6. Weekend Reads

Here's a few longer reads on political, social and economic issues for the weekend.

Donald Trump's trade rhetoric appears at odds with just about everyone, but as economic historian Adam Tooze points out in the New York Times, Trump isn't the only one who misunderstands how trade works. The Germans and Chinese are just as guilty. It's a fascinating piece: "Trump Is Wrong About Trade. So Is Everyone Else. The American president isn’t alone in misunderstanding how competition actually works in the global economy."

Further to all the talk about deficits and surpluses, the IMF put out its External Sector Report this week. It found: "Global current account balances stand at about 3¼ percent of global GDP. Of this, 40-50 percent are now deemed excessive, i.e. some countries are saving too much, and others are borrowing too much. And while global imbalances remain broadly unchanged in recent years, they have become increasingly concentrated in advanced economies. This finding matters because persistent excess imbalances may become unsustainable, putting the global economy at risk and aggravating trade tensions. They can also make deficit countries vulnerable to sudden reversals of capital flows, when lenders get nervous and pull out their money."

This should be a lesson to us all, via Liz Alderman in the New York Times: Portugal Dared to Cast Aside Austerity. It’s Having a Major Revival.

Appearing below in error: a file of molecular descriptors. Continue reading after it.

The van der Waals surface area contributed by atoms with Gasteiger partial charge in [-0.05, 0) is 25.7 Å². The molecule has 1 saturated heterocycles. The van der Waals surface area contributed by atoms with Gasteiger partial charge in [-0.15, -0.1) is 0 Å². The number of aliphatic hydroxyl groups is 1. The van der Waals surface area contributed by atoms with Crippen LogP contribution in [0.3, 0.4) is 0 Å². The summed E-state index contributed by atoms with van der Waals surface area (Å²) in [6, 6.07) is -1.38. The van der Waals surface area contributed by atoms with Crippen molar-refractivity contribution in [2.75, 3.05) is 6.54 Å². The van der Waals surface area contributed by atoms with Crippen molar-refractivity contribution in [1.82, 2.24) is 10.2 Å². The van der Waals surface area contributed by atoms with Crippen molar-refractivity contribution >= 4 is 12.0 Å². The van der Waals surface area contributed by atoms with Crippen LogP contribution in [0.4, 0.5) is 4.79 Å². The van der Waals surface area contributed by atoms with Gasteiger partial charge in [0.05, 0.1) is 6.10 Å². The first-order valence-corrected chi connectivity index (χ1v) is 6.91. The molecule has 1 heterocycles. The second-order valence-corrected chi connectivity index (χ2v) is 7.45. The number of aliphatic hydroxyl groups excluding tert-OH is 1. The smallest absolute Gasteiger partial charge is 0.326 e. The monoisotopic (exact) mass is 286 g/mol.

This piece from NBC: Facebook's new office won't have free meals — by law highlights the sorts of clashes we're now having in cities between tech plutocrats and the rest of us. Facebook wanted to feed its own staff on site with fancy meals. The local Government wanted to encourage them to get out among the rest of us and buy from local businesses.

The debate about meat and dairy's role in greenhouse emissions is well and truly on. Research published in the journal Science this week found meat and dairy were responsible for 60 percent of Agriculture's emissions. If we gave up meat and dairy, we could reduce farmland by more than 75 percent worldwide and have enough food for everyone to eat, the analysis shows. Here's the piece in Grist: The planet wants you to stop eating so much meat and dairy

Paul Keating is one of my favourite politicians. A brutal wit who always goes to the heart of the matter. Here's his piece in The Guardian on Nine's takeover of Fairfax yesterday. The Fairfax takeover is a great pity – Nine has the ethics of an alley cat